We passed Loper's claim after resuming our journey the next day. His workings were a one-man proposition and very ingenious. We found a tunnel in the gravel a hundred feet above the river, and some distance back from the river bank. A track of light rails ran from the river bank to these workings; the gravel and sand was loaded into a car, and hauled or pushed to the bank, then dumped into a chute, which sent it down to the river's edge.

Loper was not at his work however, neither did we find him at his ranch, a mile down the river. He had a neat little place, with fruit trees and a garden, a horse or two, and some poultry. After resuming our rowing, when about a mile down the river, some one called to us from the shore, and Loper himself came running down to meet us. John Hite had requested us to stop and see his brother, Cass Hite, who owned a ranch and placer working nearly opposite where Loper had halted us; so Loper crossed with us, as he was anxious to know of our passage through the canyons.

We found, in Cass Hite, an interesting "old-timer," one who had followed the crowd of miners and pioneers, in the West, since the discovery of gold on the coast. He was the discoverer of the White Canyon Natural Bridges, of Southern Utah, located between this point and the San Juan River, and had been the first to open the ferry at Dandy Crossings. Hite had prospected Navajo Mountain, southwest of this point, in the early sixties, about the time of the Navajos' trouble with the United States army, under the leadership of Kit Carson, who dislodged them from their strongholds in the mountains after many others had failed. Hite's life was saved on more than one occasion by warnings from a friendly chief, or head man of the Western Navajos, known as Hoskaninni, who regarded him as a brother, and bestowed on him the name, Hosteen pes'laki, meaning "Silver man." He is still known by this name, and refers to his pretty ranch as Tick a Bo, a Ute word for "friendly." Hite proudly quoted a poem written by Cy Warman about the theme of the Indian's regard for his white friend. Warman had followed the crowd in to this spot at the time of the boom, looking for local colour - human local colour, not the glitter in the sands. It was at John Hite's home where Warman had composed the one time popular song, "Sweet Marie." It would be safe to say that he brought his inspiration with him, for this was decidedly a man's country. We were told that it had only been visited by one woman in the past twelve years. Hite insisted on our remaining until the following morning, and we concluded that the rest would do us good. He loaded us up with watermelons, and with raisins, which he was curing at that time. We spent a pleasant afternoon under a shaded arbour, listening to his reminiscences, and munching at the raisins.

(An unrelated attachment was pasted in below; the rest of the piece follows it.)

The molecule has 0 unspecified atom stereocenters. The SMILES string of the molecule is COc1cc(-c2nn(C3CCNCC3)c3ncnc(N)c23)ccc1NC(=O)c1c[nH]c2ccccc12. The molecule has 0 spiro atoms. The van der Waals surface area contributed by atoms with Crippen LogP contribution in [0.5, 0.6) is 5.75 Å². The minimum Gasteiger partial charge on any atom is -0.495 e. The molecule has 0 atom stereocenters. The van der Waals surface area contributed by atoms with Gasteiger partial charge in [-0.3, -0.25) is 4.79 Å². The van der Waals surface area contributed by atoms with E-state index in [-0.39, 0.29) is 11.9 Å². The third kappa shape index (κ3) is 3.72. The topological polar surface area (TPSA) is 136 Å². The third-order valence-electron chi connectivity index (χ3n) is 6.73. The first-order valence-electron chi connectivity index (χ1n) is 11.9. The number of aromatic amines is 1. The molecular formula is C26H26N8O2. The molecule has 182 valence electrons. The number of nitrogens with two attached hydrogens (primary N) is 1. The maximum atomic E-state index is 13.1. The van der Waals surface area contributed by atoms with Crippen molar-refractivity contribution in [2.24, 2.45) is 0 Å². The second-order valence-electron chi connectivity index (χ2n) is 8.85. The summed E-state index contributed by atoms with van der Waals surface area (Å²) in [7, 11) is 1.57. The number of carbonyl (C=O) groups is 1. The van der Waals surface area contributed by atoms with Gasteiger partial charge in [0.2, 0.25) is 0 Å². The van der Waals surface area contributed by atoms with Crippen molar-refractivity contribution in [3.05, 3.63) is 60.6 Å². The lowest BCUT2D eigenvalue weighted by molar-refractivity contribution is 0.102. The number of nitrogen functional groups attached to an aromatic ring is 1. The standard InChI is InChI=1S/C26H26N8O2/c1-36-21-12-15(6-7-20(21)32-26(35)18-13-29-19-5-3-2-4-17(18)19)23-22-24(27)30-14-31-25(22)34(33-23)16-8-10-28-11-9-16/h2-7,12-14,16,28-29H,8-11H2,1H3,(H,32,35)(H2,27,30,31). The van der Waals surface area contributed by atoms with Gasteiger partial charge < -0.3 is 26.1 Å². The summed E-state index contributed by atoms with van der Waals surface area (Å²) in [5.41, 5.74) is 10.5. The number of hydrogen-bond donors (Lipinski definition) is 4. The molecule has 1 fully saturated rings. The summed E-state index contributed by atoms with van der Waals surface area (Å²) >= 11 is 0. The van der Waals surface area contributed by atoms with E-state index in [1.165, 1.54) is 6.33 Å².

That evening Loper told us his story of their canyon expedition. He felt a little bitter about some newspaper reports that had been published concerning this expedition, these reports giving the impression that his nerve had failed him, and that for this reason he had not continued on the journey. We mollified his feelings somewhat, when we told him that his companions were not responsible for these reports; but rather, that short telegraphic reports, sent out from the Grand Canyon, had been misconstrued by the papers; and that this accounted for the stories which had appeared. His companions had remained at the Grand Canyon for two days following their arrival at Bright Angel Trail. They gave Loper credit, to our certain knowledge, of being the only one of the party who knew how to handle the boats in rough water when they began the trip, and had stated that he ran all the boats through certain rapids until they caught the knack. They could not know of his reasons for the delay, and at that time had no knowledge of his arrival at Lee's Ferry, after they had gone. Naturally they were very much puzzled over his non-appearance.

It got quite cold that night, and we were glad to have shelter of Hite's hospitable roof. In our trip down the river to this point we had seemed to keep even with the first cold weather. In all places where it was open, we would usually find a little ice accompanied by frost in the mornings, or if no ice had frozen the grass would be wet with dew. In the canyons there was little or no ice, and the air was quite dry. Naturally we preferred the canyons if we had a choice of camps.

Loper looked as though he would like to accompany us as we pulled away the next morning, after having landed him on the south side of the stream. We, at least, had full confidence in his nerve to tackle the lower Colorado, after his record in Cataract Canyon. The five scattered peaks of the Henry Mountains were now to the north-northwest of us, rugged and snow-capped, supreme in their majesty above this desolate region.

Signs of an ancient Indian race were plentiful in this section. There were several small cliff dwellings, walled up in ledges in the rocks, a hundred feet or so above a low flat which banked the river. At another place there were hundreds of carvings on a similar wall which overhung a little. Drawings of mountain-sheep were plentiful; there was one representing a human figure with a bow and arrow, and with a sheep standing on the arrow - their way of telling that he got the sheep, no doubt. There were masked figures engaged in a dance, not unlike some of the Hopi dances of to-day, as they picture them. There were geometrical figures, and designs of many varieties. A small rock building half covered with sand and the accumulations of many years stood at the base of the cliff; and quantities of broken pottery were scattered about the ruin. Farther down the river a pathway was worn into the sandstone where countless bare and moccasined feet had toiled, and climbed over the sloping wall to the mesa above. The ruins in this section were not extensive, like those found in the tributary canyons of the San Juan River, for instance, not a very great distance from here. Possibly this people stopped here as they travelled back and forth, trading with their cousins to the north; or the dwellings may have been built by the scattered members of the tribe, when their strongholds were assailed by the more warlike tribes that crowded in on them from all sides.